Top tips for juggling freelance work
Whether it’s writing online articles, proofreading CVs or getting started on a new publication, freelance work can build up quickly and become overpowering if you don’t keep on top of everything. As hard as it is to say no to keen customers, sometimes you have to in order to keep on top of the jobs you have going and to do a good job of everything you undertake. However often a little organisation and time management with a diary packed full of notes and deadlines will enable you to say yes more and keep up with the work load that freelancing can bring. Here are a few tips from one freelancer to another on what works best for juggling freelance work.
A diary is a must
I personally live by my little blue book with a pretty cover. I graduated last year and though I’ve not gone into a career-based job yet, I have built up a solid custom of freelance work while maintaining hours at the local shop that I’ve worked at throughout my time at university.
I have a few larger projects on the go which are my main focus and will hopefully become the beginning of my career as a writer, but on top of this I am gathering smaller freelance writing projects all the time.
I began taking on freelance work seriously on top of all other commitments I had at the beginning of this year and it wasn’t until a few weeks ago when I started to feel a little stressed and bombarded.
Whether it’s an app on your phone or the physical old fashioned hard copy diary, I have found that having one is an absolute necessity. I turned straight to my diary when my mind stared at my laptop and shouted ‘No!’ and began writing lists, prioritising jobs with closer deadlines or more importance. In no time at all my mind felt clearer about the tasks I had to complete and I was able to crack on again.
With freelance work it is essential to be realistic. This is both in terms of your workload as well as financially. Though it can be extremely hard to say no because you think you can squeeze another job in somewhere, sometimes you simply have to.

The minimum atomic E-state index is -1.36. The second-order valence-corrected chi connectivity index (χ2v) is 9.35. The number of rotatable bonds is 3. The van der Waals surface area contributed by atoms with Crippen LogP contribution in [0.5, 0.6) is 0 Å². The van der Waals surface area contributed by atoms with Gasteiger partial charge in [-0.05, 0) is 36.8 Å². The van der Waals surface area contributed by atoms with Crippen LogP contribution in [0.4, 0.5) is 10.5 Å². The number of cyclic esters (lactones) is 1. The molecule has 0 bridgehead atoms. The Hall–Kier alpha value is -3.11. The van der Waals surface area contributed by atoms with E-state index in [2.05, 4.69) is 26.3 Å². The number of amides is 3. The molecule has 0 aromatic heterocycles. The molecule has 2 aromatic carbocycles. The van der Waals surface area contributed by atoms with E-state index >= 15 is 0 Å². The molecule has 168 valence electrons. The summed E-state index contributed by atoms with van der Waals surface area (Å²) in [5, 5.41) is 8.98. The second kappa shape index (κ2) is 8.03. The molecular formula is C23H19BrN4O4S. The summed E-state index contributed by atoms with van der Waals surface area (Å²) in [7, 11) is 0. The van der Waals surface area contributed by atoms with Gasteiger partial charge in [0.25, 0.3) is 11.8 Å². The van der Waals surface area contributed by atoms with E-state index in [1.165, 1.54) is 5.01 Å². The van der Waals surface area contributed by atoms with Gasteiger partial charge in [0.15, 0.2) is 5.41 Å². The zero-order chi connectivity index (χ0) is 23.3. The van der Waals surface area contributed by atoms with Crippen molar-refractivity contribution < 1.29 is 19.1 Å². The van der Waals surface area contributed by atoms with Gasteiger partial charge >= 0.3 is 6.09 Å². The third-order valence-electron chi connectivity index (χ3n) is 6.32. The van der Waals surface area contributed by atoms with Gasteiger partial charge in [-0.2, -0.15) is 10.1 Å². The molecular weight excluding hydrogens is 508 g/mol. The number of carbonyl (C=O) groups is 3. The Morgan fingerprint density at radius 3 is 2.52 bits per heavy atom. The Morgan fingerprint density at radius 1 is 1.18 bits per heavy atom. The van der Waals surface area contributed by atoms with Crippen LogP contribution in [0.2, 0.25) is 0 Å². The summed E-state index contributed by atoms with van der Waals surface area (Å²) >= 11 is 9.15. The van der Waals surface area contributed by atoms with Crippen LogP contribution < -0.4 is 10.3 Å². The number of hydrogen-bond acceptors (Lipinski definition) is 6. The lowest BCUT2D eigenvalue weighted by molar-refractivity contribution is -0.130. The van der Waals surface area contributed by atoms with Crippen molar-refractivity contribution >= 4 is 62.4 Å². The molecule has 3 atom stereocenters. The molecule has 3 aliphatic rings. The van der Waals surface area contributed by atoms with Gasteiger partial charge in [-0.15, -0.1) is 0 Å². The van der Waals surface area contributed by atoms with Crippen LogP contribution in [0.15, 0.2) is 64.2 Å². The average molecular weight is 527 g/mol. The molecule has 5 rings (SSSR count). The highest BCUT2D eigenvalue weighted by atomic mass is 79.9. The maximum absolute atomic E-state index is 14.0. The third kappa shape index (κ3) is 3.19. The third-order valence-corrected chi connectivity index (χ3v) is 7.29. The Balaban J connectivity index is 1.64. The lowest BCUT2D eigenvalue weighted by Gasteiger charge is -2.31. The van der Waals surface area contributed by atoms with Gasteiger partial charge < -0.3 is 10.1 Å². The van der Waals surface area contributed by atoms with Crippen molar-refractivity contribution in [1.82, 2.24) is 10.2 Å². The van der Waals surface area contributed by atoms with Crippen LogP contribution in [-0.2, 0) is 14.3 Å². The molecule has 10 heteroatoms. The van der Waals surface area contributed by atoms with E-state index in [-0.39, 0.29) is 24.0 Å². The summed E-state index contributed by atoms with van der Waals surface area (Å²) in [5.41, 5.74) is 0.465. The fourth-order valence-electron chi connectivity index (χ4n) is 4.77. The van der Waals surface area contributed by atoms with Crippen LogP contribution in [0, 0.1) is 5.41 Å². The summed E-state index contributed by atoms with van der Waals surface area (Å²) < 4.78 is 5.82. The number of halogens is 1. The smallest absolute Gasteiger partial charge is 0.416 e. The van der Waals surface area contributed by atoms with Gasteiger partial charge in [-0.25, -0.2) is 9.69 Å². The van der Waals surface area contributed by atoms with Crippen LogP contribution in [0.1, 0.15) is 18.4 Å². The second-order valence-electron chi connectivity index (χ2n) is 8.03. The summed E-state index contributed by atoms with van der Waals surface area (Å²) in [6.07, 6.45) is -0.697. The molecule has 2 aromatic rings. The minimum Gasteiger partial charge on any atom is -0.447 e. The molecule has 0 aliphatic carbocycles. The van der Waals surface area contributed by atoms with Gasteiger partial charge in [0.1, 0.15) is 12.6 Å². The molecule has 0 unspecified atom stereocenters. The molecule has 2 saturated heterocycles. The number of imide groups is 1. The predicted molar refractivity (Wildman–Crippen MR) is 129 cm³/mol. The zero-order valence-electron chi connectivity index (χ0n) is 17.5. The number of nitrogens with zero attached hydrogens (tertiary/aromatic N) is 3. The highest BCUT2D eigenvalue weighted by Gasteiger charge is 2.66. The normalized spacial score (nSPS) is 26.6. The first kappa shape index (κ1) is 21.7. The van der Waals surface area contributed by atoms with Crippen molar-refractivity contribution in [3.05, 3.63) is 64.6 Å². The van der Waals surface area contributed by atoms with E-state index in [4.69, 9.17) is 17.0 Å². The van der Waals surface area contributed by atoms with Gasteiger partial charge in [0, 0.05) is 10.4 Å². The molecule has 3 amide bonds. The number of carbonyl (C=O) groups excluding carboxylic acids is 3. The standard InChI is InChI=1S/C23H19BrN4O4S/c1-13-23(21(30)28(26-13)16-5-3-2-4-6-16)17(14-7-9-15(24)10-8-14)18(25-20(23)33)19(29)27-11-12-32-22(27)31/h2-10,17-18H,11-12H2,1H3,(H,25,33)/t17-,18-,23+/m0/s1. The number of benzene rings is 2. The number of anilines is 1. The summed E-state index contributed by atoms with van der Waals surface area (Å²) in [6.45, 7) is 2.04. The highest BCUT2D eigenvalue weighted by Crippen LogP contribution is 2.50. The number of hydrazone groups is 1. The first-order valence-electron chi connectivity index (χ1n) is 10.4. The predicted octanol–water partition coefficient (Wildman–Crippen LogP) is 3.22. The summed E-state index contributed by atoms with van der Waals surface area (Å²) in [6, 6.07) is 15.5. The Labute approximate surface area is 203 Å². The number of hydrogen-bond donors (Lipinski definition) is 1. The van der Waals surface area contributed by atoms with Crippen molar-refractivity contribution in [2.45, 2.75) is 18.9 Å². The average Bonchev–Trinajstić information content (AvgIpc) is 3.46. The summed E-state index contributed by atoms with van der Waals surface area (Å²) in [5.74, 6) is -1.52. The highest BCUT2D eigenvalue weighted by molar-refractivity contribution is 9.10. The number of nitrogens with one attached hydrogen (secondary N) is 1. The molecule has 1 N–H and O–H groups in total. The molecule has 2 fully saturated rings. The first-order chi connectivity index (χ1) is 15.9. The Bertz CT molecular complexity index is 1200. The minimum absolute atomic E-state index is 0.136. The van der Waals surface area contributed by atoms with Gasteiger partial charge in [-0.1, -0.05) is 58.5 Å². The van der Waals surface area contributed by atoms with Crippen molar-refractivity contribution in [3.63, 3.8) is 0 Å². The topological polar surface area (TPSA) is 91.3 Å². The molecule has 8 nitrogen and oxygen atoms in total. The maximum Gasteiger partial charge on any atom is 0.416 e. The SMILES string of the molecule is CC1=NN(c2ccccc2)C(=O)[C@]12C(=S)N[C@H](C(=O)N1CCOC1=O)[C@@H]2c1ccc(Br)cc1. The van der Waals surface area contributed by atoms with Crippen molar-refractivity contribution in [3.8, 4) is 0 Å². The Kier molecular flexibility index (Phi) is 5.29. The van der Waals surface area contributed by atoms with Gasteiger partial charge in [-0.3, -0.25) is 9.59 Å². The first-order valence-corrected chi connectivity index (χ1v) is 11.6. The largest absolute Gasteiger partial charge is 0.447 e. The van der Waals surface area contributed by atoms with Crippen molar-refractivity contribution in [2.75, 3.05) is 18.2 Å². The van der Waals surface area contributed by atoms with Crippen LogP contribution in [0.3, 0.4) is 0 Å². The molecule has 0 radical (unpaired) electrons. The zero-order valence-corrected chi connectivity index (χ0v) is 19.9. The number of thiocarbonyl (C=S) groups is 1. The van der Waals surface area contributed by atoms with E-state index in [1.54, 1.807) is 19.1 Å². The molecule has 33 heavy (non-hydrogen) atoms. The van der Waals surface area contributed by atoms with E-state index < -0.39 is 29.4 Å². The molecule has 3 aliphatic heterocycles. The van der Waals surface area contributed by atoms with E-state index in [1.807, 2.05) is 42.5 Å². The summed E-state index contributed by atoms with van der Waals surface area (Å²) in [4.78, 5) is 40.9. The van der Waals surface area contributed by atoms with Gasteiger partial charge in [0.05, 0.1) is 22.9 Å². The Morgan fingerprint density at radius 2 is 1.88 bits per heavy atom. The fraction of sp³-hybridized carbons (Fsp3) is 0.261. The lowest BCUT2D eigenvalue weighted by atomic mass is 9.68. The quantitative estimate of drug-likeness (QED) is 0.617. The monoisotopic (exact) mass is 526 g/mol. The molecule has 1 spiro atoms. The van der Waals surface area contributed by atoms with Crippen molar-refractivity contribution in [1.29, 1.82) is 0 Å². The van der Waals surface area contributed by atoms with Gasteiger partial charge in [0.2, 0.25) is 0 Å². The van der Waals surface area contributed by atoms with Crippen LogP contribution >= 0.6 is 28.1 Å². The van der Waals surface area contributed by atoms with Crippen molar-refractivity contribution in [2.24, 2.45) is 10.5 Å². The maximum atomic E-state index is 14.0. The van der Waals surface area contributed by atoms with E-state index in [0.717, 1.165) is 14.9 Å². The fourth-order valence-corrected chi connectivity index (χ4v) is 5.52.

When approached, consider how much time that job is going to take you and allow for a leeway. So often do I think some research will take me five minutes and two hours later I am still going or an article will take an hour but it only takes half that time.
Another thing to consider when deciding whether you can sensibly dedicate enough time to the job is deadlines and optimising your workload. Which jobs are the most important, which need to be completed soon and when does the new customer wish to have their job completed by. These are the questions I try to ask myself more to help me decipher my workload.
Get to know your optimum working time and how long things take and then charge accordingly. Seeing as I’ve only just started out my hourly rates aren’t very high but one thing I make sure that I do is charge. Your work is valuable to whoever is asking for it and they will pay whatever they are prepared to.
Variety is good
No matter how large or small a job is, everything will have some benefit to you. Particularly in writing it is good to exercise different parts of your brain and improve a variety of writing styles to a range of audiences all the time.
I find that if one job gets too much during a particular block of working time, by switching to a task completely separate and different to that one enables me to continue. For example, if my mind feels boggled while proofreading a CV, I turn to writing another chapter of my novel and find I can do that with ease, my brain feeling refreshed.
Take on as much work as you can and in as many areas within the field as you can because it’ll pay off in the long run giving you experience across the board. Besides, when things get too much there are many coping mechanisms out there.
Keep the glass half full
Freelancing can be a tough and lonely game and often I sit at my desk and consider other options. It can be difficult to remain positive when things don’t seem to be going your way or work is slow. I sometimes feel myself going a little crazy and doing insane things like waking up before I start my shift work to write ideas so I don’t forget them or to get a small job out of the way so it isn’t looming over me. But there are methods to avoid that.
Then I stop myself and question whether working this way is enjoyable and it is. I ask myself is my writing improving? It definitely is. I also am a firm believer of listening to your gut and I know that my projects are going to lead to big opportunities in one way or another, they’re benefiting me already and the future is exciting.
There are lots of good things about freelancing and a lot of people need you. Keep going, be kind to yourself and be realistic about what you take on. At the end of the day it should be an enjoyable element to your working life, make sure it stays that way.
Harriet Mills is an English Literature and Creative Writing graduate based at her hometown near Cambridge. She is an aspiring writer interested in features and travel writing. She is keen to pursue copywriting as a career as well as maintaining her position as a freelance writer. For more of her story check out her personal website.